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View Full Version : Slow Feeder Hay Basket (Photos of how we made ours)



Badger
May. 30, 2012, 05:02 PM
We love our Equine Hay Baskets, and also the idea of slow feed nets (like the Freedom Feeder I use in stalls). After trying several different things, I've come up with a way to attach a net to the basket and make an easily moved, easily filled, easily cleaned, durable slow feeder than will hold up to four bales at a time. I took some pictures and will try to describe it here.

Photos of our slow feed hay basket:http://s1264.photobucket.com/albums/jj490/BadgerKV/Slow%20feeder%20hay%20basket/

You can order the Equine Hay Basket thorough TSC or Lowe's or other places. A single person can move it around, pop out the black liner for cleaning, and fill and attach the netting we use. It drains well and is ventilated, but our horses would remove the hay and waste it when it was uncovered. The net solves this.
Hay Basket: http://www.tarterfarmandranch.com/switch.php?fn=catalog.details&cod=EHB&site=equ&emp=equ
or: http://www.haybasket.com/products.html

I ordered hock goal netting from Arizona Sports Equipment, and also ordered lacing cord there. I measured the inside of the hay basket from lip to lip running down the inside of the basket, across the bottom, and back up, to allow ample netting to let the horses eat the hay all the way to the bottom of the feeder. The lacing cord is used to attach the netting.
Netting: http://www.arizonasportsequipment.com/hockey/hockey-netting/
Cord: http://www.arizonasportsequipment.com/hockey/hockey-goal-dressings/lacing-cord/sku/cord100/

I went to a local fabricator and had him make a steel hoop out of tubing about the same size as the feeder is made out of. It sits within the lip of the feeder so horses can move it a bit without getting a nose under it.

I attached the hay netting to the hoop using the lacing, hopefully you can see that in the picture. Netting is easily removed to wash if needed, though we just occasionally take the netting still on the hoop to the wash rack and blast it with hot water. It helps to have two people to move the hoop with net attached.

Four bucket straps are attached to the ring, evenly spaced around it to correspond to the legs on the feeder. You can find the bucket loops all kinds of places.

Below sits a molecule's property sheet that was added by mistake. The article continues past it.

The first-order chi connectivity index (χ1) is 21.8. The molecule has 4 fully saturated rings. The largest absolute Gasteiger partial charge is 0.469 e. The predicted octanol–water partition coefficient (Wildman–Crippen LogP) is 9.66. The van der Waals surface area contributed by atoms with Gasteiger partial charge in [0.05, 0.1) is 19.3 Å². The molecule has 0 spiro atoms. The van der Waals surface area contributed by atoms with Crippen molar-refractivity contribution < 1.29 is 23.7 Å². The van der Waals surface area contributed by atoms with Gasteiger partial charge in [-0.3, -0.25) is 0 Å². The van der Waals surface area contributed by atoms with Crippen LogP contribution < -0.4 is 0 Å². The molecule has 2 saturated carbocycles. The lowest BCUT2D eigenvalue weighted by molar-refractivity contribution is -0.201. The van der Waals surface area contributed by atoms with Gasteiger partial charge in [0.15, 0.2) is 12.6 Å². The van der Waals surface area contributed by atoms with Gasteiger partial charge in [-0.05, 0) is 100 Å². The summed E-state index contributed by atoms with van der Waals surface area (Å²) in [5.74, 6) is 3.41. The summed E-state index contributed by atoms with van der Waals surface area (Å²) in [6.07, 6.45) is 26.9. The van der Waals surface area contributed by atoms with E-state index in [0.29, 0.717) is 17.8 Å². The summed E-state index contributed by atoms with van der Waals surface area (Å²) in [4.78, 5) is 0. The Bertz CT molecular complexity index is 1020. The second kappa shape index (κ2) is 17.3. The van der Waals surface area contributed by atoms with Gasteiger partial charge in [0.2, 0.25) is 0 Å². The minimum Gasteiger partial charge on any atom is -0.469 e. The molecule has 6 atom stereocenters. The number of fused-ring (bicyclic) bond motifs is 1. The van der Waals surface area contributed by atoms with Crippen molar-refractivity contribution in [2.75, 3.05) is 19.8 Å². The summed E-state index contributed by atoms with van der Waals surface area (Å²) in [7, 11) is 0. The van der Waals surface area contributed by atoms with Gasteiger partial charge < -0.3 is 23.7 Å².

Bucket Strap: http://www.chicksaddlery.com/page/CDS/PROD/2400/BS9800?utm_source=google&utm_medium=cpc&utm_campaign=google%2Bdata%2Bfeed

The ring with net is placed over the filled hay basket. The bucket strap hangs down the inside of the basket liner, slips through a vent hole in the side of the liner, and snaps onto a cord I've tied to the top of a leg of the hay basket.

For easy filling by one person, unsnap two bucket straps from the feeder legs (leave them attached to the hoop). Flip the hoop up and over like a lid. It will stay attached by the two remaining bucket straps, but the rim and net will be out of the way. Fill with hay, flip hoop and net back into place, snap two snaps, and your hay chores are done for several days.

Our horses love the feeders. We love the feeders. The nets have been in service with this system for three months, 24/7, with no problems.

Hope this will help some of you. It's not the cheapest feeder out there, but I've been using the hay basket for years and love having an easy, durable, slow feeder based on it. These components should all last for years.

:D

In the Air
May. 30, 2012, 05:26 PM
great job.

oldpony66
May. 30, 2012, 06:05 PM
Neat! I've never even seen the hay basket by itself before. Right there, that's pretty cool. Nice that it seems relatively portable as well.

Mukluk
Jun. 1, 2012, 12:56 AM
How much does a hay basket cost?

wsmoak
Jun. 1, 2012, 09:57 AM
Looking at the last (8th) picture... do they try to eat out of the side of the basket?